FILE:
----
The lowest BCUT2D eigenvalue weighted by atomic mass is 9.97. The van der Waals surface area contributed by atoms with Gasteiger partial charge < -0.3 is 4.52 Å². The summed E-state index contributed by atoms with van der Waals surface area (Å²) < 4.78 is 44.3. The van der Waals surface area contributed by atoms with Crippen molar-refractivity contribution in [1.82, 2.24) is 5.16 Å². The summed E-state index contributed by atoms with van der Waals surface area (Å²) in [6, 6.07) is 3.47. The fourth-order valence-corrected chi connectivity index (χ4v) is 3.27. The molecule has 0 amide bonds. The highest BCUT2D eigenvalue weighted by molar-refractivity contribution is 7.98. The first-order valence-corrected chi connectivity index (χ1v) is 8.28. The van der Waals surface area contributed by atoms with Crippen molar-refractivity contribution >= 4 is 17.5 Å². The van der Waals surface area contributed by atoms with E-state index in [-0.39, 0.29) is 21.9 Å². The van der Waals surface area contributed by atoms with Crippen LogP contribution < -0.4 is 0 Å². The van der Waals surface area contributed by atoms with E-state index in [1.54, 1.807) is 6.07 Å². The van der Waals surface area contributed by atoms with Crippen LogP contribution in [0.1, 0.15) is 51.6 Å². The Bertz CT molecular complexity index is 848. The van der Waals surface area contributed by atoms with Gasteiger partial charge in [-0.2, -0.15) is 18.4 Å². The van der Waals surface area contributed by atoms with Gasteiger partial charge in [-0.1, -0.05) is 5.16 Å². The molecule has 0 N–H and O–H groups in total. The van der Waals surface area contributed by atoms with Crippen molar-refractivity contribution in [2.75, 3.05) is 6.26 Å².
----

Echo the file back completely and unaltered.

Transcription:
The lowest BCUT2D eigenvalue weighted by atomic mass is 9.97. The van der Waals surface area contributed by atoms with Gasteiger partial charge < -0.3 is 4.52 Å². The summed E-state index contributed by atoms with van der Waals surface area (Å²) < 4.78 is 44.3. The van der Waals surface area contributed by atoms with Crippen molar-refractivity contribution in [1.82, 2.24) is 5.16 Å². The summed E-state index contributed by atoms with van der Waals surface area (Å²) in [6, 6.07) is 3.47. The fourth-order valence-corrected chi connectivity index (χ4v) is 3.27. The molecule has 0 amide bonds. The highest BCUT2D eigenvalue weighted by molar-refractivity contribution is 7.98. The first-order valence-corrected chi connectivity index (χ1v) is 8.28. The van der Waals surface area contributed by atoms with Crippen molar-refractivity contribution >= 4 is 17.5 Å². The van der Waals surface area contributed by atoms with E-state index in [-0.39, 0.29) is 21.9 Å². The van der Waals surface area contributed by atoms with Crippen LogP contribution < -0.4 is 0 Å². The van der Waals surface area contributed by atoms with E-state index in [1.54, 1.807) is 6.07 Å². The van der Waals surface area contributed by atoms with Crippen LogP contribution in [0.1, 0.15) is 51.6 Å². The Bertz CT molecular complexity index is 848. The van der Waals surface area contributed by atoms with Gasteiger partial charge in [-0.2, -0.15) is 18.4 Å². The van der Waals surface area contributed by atoms with Gasteiger partial charge in [-0.1, -0.05) is 5.16 Å². The molecule has 0 N–H and O–H groups in total. The van der Waals surface area contributed by atoms with Crippen molar-refractivity contribution in [2.75, 3.05) is 6.26 Å².